New GOP Ad Hits Clinton on Abandoning Tax Break; Clinton Hits Back
WASHINGTON (AP) _ Responding in less than 24 hours to a Republican ad critical of President Clinton on taxes, the Clinton campaign released a new television spot today: ``The real Bob Dole, 35 years of higher taxes.″
The Republican National Committee ad released Wednesday accused President Clinton of signing ``the largest tax increase in history.″
``Under Clinton, the typical American family now pays over $1,500 more in federal taxes _ a big price to pay for his broken promise,″ the GOP ad says. The ad was slated to run in 53 markets, at a cost of $1 million.
A White House official denounced the ad’s main claims as ``completely untrue,″ and the Clinton campaign defended the president’s tax record and took the opportunity to focus on Dole’s tax record today.
The Clinton spot refers to his expansion of a tax credit to help low-income working families and his election-year proposal for tax credits to pay for higher education.
``Dole voted to raise payroll taxes; social security taxes, the ’90 income tax increase, $900 billion in higher taxes,″ the ad said.
The new Clinton spot also shows Dole promising, ``You’re going to see the real Bob Dole from now on.″
``The real Bob Dole,″ the announcer says. ``Thirty-five years of higher taxes.″
The RNC spot replaced two RNC ads currently on the air in about a dozen states _ one touting Bob Dole’s record, the other critical of the Clinton administration on illegal immigration.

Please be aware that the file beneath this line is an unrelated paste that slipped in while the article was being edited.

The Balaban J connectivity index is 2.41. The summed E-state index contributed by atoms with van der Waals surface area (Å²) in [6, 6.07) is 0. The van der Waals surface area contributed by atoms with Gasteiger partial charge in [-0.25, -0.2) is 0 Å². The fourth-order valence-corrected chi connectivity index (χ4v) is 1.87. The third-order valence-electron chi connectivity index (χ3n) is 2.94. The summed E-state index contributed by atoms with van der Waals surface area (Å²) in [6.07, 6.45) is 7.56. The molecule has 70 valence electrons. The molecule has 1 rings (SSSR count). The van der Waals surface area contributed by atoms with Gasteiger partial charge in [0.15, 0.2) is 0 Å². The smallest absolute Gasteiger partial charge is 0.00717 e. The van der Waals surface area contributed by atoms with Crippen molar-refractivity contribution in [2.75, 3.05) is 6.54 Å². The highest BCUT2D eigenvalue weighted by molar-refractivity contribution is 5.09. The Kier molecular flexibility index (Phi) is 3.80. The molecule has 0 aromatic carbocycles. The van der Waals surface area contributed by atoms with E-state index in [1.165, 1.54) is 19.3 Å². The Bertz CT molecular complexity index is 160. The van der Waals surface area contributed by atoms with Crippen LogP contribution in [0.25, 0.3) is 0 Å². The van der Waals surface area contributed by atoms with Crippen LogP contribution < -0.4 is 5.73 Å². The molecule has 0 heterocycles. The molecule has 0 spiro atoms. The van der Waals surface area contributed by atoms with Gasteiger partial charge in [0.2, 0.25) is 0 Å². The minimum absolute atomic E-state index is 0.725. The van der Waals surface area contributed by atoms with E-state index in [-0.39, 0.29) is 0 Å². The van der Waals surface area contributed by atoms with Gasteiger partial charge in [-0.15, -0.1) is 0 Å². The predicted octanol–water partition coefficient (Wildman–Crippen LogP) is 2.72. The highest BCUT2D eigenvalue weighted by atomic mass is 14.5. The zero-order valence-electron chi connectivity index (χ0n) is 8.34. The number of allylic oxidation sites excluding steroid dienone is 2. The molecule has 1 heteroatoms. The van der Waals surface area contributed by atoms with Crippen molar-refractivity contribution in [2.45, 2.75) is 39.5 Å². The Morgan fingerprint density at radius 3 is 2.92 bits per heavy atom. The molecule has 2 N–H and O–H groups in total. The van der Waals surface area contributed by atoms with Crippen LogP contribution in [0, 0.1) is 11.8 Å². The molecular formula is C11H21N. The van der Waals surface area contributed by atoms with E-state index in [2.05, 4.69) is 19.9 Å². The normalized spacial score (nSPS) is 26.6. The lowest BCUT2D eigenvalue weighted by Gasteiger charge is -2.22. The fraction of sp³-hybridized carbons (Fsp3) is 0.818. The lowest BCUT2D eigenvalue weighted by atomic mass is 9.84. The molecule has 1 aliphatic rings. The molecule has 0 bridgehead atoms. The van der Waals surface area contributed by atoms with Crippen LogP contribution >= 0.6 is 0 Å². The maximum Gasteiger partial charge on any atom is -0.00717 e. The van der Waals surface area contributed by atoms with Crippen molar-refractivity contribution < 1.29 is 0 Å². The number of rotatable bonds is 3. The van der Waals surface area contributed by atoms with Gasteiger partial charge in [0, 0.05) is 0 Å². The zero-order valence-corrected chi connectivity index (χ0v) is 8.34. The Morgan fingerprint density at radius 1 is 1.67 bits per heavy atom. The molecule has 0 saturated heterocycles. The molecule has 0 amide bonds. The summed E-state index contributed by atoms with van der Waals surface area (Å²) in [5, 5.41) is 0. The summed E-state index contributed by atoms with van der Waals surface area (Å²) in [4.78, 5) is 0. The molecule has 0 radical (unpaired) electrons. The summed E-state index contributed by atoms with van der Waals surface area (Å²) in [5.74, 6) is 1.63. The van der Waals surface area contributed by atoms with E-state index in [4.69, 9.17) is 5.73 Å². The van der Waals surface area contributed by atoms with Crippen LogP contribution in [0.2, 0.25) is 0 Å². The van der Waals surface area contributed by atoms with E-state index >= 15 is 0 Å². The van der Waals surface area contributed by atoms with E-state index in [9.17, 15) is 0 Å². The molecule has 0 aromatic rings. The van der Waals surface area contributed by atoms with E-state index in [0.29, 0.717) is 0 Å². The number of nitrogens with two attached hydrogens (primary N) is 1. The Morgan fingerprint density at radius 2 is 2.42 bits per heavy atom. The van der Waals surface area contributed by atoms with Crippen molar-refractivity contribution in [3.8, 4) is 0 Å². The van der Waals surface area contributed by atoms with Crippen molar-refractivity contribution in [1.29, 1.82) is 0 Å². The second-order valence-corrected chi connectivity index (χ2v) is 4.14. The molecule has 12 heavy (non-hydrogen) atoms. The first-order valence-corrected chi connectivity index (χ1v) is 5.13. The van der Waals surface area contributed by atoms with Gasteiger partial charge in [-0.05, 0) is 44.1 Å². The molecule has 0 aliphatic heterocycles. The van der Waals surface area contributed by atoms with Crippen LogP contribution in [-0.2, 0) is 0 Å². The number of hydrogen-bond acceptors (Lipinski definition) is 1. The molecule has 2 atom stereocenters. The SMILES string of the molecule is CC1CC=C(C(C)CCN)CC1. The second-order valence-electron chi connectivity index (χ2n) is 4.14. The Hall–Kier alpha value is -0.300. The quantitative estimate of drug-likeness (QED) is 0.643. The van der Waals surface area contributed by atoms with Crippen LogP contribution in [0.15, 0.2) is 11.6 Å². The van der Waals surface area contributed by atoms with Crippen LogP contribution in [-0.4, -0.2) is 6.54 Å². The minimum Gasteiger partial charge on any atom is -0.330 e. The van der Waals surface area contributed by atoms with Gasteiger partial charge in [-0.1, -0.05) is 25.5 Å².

Many Republicans had hoped it would coincide with the announcement of Dole’s economic plan, which is expected to include tax-cutting proposals. But Dole and his advisers continue debating how large a tax cut to recommend.
The ad begins with a video of candidate Clinton calling for tax relief for the middle class in 1992, the ad criticizes him for not following through on the pledge.
``Six months later, he gave us the largest tax increase in history,″ the announcer says.
Clinton pushed through higher income taxes on the wealthy and a 4.3 cent-per-gallon hike in the gasoline tax in 1993. Democrats say the income tax hike aided deficit reduction.
White House economic adviser Gene Sperling said that the income tax hike affected only the wealthiest 1.2 percent of Americans, while a tax credit was expanded for those making less than $28,000 a year.
Sperling protested that several independent analyses show a 1982 tax increase _ passed under Ronald Reagan with the help of Bob Dole _ was bigger.
He also called the claim that the typical American family is paying $1,500 more is ``a baldfaced lie, completely untrue.″ Citing Treasury figures, Sperling said the effective tax rate for median income families was slightly lower than when Clinton took office.
``The only tax that affected an average working family was a 4.3 cent-per-gallon tax,″ which Sperling said cost an average family $3 per month.